We bypass this fact at our peril – that the clarity of the church’s message, the embodied nature of the gospel, the moral force of renewed hearts, and the counter cultural ethic of God’s new society are best articulated by the life of ordinary believers, gathered in local churches, loving God and neighbour. It is fine for other bodies to raise awareness, to encourage co-operation, but this is often a leapfrogging of this vital line of gospel outreach.
A measure of this might be to gauge the degree to which a mass prayer gathering affects the regular prayer life of local churches in future days. Thousands of people might gather to pray in common cause, but if that is realised against a backdrop of declining corporate prayer in local churches, then we must question its ultimate impact when the present challenge has passed. We might also ask if we are willing to weep hot tears together in our local meetings about our own sinfulness, about the moral vitiation of the gospel in our own lives, about our casual compromise with prosperity and celebrity, about how lightly we have held the glory of God, and about how selectively we have affirmed biblical inerrancy. If we are willing to gather nationally to pray about social issues, but not consistent in gathering locally to pray for increased reformation of the church and the salvation of souls, then we have betrayed a key metric of how deeply our concern runs.
The danger of a monotone message
The other danger in national lobby groups, or countrywide prayer gatherings is that it can give a lopsided view of our priorities as Christians and as churches. I believe in and will robustly argue for the biblical definition of marriage, and I abhor the thought of unborn life being sacrificed on the altar of modern individualism, but I believe those things within the context of a gospel which is much deeper and grander than mere social resistance. A march or a mass gathering might demonstrate the ‘what’ of my belief quite effectively, but it will almost certainly fail to articulate the ‘why’ of that belief, and will be utterly impotent to model the ‘how’ of what this means in terms of my loving gospel concern for neighbour and nation. These latter, and more central, issues can only be manifested by gospel community, not in social crowds, they can only be exhibited and realised in the authentic gathering of God’s people, under the authority of his whole counsel, and within the costly dynamic of living out our love in the concrete mundanity of daily and weekly existence.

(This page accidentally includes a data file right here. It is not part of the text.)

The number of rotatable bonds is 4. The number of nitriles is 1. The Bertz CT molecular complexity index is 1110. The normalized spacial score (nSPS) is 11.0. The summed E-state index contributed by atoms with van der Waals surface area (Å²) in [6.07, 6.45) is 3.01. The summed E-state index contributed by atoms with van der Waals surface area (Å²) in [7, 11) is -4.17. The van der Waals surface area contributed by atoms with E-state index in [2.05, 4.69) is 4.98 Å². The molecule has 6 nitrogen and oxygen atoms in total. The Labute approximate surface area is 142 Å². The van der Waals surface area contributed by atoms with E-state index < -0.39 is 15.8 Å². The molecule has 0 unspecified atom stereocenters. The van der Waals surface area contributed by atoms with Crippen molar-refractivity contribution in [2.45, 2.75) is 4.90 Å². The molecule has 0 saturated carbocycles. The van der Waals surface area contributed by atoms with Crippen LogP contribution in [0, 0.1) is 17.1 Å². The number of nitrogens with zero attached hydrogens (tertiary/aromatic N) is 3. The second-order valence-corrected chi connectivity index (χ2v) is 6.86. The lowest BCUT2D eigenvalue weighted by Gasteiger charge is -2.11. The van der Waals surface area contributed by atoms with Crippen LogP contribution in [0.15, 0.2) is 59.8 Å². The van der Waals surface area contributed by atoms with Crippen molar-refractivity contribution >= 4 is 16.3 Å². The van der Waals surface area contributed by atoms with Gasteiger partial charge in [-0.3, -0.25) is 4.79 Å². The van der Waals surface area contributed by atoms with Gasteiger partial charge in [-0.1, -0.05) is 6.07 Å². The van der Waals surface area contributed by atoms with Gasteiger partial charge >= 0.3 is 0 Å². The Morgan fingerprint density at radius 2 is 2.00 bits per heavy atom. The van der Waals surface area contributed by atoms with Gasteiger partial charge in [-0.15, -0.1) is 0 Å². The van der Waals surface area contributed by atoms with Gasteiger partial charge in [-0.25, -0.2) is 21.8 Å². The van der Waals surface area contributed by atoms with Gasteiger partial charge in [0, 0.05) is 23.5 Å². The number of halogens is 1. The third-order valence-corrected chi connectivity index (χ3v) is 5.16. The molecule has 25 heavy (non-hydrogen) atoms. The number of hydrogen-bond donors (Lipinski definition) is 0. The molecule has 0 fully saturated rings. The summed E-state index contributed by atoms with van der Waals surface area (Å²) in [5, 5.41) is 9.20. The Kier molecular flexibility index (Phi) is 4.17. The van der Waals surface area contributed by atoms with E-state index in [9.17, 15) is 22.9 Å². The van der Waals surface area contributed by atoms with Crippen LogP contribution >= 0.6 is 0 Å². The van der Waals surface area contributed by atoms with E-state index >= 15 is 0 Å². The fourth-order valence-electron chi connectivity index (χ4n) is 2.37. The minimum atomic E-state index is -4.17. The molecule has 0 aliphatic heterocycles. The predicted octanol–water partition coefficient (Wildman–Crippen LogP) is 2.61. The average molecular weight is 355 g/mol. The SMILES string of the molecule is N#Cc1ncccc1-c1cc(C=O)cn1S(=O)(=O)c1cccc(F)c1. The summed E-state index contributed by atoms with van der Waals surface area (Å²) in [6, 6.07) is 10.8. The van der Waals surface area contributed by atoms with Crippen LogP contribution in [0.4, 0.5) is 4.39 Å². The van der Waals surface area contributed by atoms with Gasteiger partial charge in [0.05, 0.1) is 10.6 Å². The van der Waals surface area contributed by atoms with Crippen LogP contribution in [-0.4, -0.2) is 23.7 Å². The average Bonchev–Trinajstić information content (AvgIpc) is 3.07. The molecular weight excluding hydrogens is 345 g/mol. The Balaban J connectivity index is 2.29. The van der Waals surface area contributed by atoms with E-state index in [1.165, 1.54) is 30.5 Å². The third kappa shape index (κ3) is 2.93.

National gatherings are beneficial, but they also run the risk of making our beliefs look like a bare legalism, or simply another lobby group among many. They may raise awareness, but they are limited in terms of how they embody and explain what we believe about God’s love for sinners, the category shattering nature of his grace, the boundary breaking community of the church as a gathered body of saved sinners, and the invitation not merely to conform to morals, but to commonly avail of Christ’s mercy.